Albert I. SCHLEIMER, Plaintiff and Respondent, v. Mack STRAHL, Defendant and Appellant.
Plaintiff-respondent, Albert I. Schleimer, as Trustee under the last will and testament of Nellie F. Schleimer, deceased, owned two stores under an old hotel operated by plaintiff. Plaintiff leased them to defendant under a lease dated July 1, 1955 and to expire May 31, 1964.
Plaintiff brought this action for rents, etc. and for declaratory relief to determine, among other things, the question of his liability for insurance premiums on a water damage policy under the lease provisions. The lease with its amendments provided as follows:
‘It is agreed between the parties hereto that henceforth the Lessor shall not be liable for any damage caused by the failure of the sprinkler system or because of any breaks or leaks in the boiler, water or steam lines, or for any other damage caused by water or floods, or because of the inadequacies of said premises in any manner whatsoever.’
Paragraph seventh provided as follows:
‘Lessor agrees that Lessee may purchase a commercial block policy to cover such water damage to Lessee's store equipment, fixtures, furniture and stock of merchandise located in the above premises so leased, as well as in the premises at 1170 and 1174 Third Avenue, San Diego, and 231 ‘B’ Street, San Diego, and the space occupied by the Lessee in the basement of the above-numbered store rooms.'
In addition, an addendum to the lease provided:
‘That Lessor shall pay to Lessee, during the term of this lease, the additional premium, if any, charged by the insurance carrier to cover said additional insurance coverage.’
The water damage coverage under a commercial block policy was in effect for a period of approximately four years ending December 31, 1959. The premiums for water damage coverage under the commercial block policies for the period from February 1956 to December 1959 was only $1,530.99. Thereafter, the lessee could not obtain water damage coverage under a commercial block policy. This was because there had been frequent water damage claims on the premises. Thereafter the lessee could obtain water damage insurance coverage only from Lloyd's of London at a substantially larger rate. That rate was approximately $1,600 per year, an amount which was about four times greater than the cost of the earlier coverage.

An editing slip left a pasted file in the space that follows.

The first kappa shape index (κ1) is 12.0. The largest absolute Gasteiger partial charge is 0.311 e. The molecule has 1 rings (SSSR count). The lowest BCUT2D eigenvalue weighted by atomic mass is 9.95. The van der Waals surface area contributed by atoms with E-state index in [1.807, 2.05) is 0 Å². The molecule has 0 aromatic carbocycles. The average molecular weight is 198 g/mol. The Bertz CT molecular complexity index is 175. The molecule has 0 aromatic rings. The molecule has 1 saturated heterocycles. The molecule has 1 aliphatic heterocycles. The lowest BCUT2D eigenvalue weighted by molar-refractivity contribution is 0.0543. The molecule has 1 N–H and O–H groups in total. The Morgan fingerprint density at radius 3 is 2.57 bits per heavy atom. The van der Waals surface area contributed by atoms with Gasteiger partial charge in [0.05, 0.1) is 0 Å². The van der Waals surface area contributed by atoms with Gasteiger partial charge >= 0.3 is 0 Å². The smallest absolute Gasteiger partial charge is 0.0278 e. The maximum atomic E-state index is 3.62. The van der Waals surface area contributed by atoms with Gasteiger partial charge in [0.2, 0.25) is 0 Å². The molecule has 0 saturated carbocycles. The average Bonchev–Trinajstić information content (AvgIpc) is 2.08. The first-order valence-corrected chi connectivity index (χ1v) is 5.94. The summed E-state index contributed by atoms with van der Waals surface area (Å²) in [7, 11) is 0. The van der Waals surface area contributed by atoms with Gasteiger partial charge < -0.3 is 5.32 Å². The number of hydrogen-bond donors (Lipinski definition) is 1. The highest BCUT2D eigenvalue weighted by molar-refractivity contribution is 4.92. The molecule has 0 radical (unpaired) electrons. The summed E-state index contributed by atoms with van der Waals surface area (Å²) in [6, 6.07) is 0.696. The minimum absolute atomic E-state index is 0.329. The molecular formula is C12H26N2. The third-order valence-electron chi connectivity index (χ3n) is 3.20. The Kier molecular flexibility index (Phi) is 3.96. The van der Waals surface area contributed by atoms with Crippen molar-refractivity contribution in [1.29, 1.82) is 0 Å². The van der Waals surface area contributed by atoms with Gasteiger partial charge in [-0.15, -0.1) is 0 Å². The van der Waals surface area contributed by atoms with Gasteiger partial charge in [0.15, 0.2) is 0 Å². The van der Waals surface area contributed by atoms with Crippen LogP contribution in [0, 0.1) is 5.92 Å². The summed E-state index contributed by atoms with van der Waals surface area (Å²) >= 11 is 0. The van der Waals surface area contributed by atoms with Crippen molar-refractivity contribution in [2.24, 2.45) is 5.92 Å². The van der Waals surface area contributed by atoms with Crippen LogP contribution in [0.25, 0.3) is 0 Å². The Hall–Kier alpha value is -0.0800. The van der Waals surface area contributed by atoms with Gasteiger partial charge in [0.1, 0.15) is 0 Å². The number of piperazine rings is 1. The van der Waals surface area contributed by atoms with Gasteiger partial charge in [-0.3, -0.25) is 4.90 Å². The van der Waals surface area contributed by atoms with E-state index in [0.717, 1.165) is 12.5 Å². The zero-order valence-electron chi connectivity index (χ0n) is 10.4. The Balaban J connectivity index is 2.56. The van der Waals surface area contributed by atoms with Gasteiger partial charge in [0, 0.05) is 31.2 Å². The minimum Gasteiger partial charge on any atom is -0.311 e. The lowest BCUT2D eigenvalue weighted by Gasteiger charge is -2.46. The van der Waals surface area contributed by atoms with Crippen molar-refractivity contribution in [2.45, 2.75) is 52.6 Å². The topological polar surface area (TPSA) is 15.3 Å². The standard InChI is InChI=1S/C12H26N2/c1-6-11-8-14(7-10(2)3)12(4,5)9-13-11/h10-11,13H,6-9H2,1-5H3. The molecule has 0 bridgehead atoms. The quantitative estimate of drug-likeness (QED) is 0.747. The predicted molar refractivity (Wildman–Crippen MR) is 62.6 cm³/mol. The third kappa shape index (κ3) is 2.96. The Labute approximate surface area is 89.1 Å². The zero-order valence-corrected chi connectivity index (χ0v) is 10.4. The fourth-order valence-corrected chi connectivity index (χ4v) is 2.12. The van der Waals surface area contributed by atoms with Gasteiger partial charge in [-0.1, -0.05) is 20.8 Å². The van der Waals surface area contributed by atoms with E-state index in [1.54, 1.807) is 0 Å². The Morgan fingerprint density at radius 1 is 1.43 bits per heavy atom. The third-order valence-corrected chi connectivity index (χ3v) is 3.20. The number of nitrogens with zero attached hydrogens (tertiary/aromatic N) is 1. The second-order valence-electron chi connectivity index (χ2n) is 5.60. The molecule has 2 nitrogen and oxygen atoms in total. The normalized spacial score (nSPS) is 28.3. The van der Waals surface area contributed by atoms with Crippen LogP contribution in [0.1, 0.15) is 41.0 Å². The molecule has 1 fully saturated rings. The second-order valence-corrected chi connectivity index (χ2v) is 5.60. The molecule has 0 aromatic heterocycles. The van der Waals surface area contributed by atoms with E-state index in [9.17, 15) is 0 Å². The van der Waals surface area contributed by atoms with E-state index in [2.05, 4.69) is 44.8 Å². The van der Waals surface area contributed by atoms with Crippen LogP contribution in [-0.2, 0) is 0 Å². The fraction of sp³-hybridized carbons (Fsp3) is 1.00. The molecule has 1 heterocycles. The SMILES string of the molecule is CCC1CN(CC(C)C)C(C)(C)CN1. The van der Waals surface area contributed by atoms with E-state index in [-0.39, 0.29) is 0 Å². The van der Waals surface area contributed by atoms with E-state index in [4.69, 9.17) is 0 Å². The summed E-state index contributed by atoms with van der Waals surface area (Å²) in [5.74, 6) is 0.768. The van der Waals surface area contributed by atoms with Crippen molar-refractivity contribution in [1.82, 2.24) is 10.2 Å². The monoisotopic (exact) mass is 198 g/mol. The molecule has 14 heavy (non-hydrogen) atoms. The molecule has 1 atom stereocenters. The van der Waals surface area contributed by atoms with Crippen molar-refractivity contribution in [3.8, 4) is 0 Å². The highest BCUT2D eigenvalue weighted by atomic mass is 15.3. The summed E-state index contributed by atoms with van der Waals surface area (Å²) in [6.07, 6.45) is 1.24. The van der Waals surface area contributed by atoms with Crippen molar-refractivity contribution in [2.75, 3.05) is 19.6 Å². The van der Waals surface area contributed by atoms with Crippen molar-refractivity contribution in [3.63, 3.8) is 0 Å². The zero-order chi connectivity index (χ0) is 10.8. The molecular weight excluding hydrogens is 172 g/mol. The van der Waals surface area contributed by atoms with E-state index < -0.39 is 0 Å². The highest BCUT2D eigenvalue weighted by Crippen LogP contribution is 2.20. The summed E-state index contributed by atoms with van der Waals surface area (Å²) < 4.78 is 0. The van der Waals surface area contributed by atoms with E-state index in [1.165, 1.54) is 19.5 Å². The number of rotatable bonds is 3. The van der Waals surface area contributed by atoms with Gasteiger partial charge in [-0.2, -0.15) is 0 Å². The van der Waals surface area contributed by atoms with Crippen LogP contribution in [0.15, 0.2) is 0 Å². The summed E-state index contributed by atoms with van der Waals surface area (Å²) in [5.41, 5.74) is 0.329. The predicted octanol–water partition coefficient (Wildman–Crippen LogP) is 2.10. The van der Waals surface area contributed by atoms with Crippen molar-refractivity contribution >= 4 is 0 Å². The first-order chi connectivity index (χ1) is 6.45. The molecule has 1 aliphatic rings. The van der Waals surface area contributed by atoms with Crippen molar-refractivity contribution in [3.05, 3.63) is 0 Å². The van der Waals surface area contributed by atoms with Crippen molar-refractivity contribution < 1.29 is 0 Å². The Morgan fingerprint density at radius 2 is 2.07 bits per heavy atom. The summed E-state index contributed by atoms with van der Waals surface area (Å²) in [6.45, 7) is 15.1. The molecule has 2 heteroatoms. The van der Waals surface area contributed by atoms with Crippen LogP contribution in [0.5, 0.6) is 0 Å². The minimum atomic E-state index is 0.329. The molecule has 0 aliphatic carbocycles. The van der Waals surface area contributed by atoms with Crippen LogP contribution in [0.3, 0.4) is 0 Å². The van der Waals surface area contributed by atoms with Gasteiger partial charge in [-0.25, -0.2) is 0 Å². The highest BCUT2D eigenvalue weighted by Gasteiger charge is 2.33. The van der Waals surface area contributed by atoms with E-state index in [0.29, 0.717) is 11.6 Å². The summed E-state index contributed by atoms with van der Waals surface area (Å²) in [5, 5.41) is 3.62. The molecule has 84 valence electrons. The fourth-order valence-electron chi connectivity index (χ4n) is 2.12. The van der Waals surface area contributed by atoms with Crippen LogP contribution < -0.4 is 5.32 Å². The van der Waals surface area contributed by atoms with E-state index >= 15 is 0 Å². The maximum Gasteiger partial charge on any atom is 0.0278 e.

The trial court found that the words ‘commercial block policy’ do have a technical meaning, and therefore the court had to give effect to the words used. It was the court's opinion that to give a broader meaning to the words used would amount to rewriting the contract of the parties. A commercial block policy is one which insures for many types of risk, such as fire, theft, burglary, water damage, liability, etc. Because several risks are covered in one policy, the cost of insuring each individual risk is less than it would be if the risks were insured separately. The court found and held that the plaintiff was liable to the defendant only for the proportion of the commercial block policy premiums incurred through December 1959 which were attributable to the inclusion of water damage as an included risk, and,
‘* * * that by the terms and provisions of said leases the plaintiff is not obligated to pay to the defendant any sums whatsoever on account of any insurance premiums, for water damage or otherwise, save and except the additional premiums, if any, charged by defendant's insurance carrier for such additional water damage coverage under a commercial block policy; and that by the terms and provisions of said leases the plaintiff has no duty or obligation to provide or furnish insurance coverage against water damage to defendant's store equipment, fixtures, furniture or stock of merchandise, or otherwise.’